Have you noticed that sometimes a noun is used to describe another noun?
Here are some examples from the listening lesson “Stars on Ice”:
world-class figure skaters
a heart attack
four-time world champion
You probably learned in English class that adjectives are used to describe or provide more information about nouns. However, in English it is very common to use another noun to describe a noun. The two nouns together form a new kind of noun. It’s called a compound noun.
For some English learners, compound nouns are difficult to understand because they don’t exist in many other languages. Your language may use a different structure.
Let’s look at the compound noun car accident. The noun car gives more information about the type of accident.
You CANNOT say:
an accident of the car
a car’s accident
an accident car
While these phrases might be acceptable in your language, the only correct phrase in English is the compound noun car accident.
My sister was in a car accident on the weekend. Fortunately, she wasn’t hurt.
The highway was closed because of a huge car accident.
Here are some more examples of compound nouns:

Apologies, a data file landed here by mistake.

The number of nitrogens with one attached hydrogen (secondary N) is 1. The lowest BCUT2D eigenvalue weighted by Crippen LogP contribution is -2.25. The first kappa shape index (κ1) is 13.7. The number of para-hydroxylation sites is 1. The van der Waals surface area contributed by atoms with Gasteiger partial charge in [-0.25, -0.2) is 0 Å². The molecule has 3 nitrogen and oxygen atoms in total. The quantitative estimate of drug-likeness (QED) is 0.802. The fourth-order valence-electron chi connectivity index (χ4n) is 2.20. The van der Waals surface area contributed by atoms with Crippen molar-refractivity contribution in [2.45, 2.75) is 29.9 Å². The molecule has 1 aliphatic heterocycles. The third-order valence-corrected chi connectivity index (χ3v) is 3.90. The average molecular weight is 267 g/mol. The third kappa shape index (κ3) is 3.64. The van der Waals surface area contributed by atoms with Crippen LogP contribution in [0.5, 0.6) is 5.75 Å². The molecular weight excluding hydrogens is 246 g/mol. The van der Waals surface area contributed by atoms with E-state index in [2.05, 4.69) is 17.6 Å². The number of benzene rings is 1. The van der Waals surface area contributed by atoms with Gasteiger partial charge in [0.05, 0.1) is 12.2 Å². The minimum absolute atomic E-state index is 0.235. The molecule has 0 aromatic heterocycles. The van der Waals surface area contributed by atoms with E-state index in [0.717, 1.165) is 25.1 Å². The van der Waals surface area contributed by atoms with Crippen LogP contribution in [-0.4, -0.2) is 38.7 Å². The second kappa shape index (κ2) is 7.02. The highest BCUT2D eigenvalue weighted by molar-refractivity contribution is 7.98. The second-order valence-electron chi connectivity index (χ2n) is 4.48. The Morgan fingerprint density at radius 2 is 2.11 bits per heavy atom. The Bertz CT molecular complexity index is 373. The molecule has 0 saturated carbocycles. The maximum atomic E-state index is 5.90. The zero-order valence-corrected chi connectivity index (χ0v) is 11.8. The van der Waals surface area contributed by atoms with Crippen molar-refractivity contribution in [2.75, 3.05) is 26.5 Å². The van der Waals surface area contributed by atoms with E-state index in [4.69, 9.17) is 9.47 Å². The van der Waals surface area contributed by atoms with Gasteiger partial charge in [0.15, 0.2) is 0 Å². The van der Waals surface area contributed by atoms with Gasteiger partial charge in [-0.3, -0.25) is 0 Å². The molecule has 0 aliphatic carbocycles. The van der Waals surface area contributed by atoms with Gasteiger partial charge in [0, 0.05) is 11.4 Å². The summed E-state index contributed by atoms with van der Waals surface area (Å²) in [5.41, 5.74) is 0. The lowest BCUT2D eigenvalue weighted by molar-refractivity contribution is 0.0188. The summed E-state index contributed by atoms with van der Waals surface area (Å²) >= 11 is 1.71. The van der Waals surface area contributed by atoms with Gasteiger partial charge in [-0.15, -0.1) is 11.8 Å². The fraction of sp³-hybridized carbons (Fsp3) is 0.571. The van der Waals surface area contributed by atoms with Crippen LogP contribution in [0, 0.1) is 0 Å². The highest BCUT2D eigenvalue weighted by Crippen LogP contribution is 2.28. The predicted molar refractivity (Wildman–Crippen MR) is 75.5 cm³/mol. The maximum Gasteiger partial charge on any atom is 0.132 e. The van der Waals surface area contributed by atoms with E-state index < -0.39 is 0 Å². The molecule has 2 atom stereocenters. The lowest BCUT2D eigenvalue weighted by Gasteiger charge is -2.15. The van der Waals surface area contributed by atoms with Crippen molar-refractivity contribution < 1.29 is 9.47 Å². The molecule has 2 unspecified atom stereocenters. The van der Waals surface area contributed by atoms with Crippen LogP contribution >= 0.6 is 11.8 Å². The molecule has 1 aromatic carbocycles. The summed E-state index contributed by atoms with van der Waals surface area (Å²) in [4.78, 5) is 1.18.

a bus driver
a paper bag / a plastic bag
chocolate milk [= a type of milk]
milk chocolate [= a type of chocolate]
a hotel room
a parking lot
a lottery ticket
My 5-year-old son
a computer part
– ALWAYS REMEMBER: in English, the adjective comes BEFORE a noun [including a noun that acts like an adjective!]
– You learn compound nouns by doing as much reading and listening in English as possible.
– When numbers are used as an adjective, (time, age, etc.), remember to use a hyphen:
My son is 5 years old.
My 5-year-old son starts kindergarten this year.
Kurt Browning won the World Championships four times.
Four-time World Champion Kurt Browning performed a routine in hockey skates.
– A compound noun is very different from a possessive noun:
= the car belongs to Cheryl. It is her possession.
Cheryl was in a car accident.
= Cheryl was in an accident. Adding ‘car’ gives more information about what kind of accident she was in.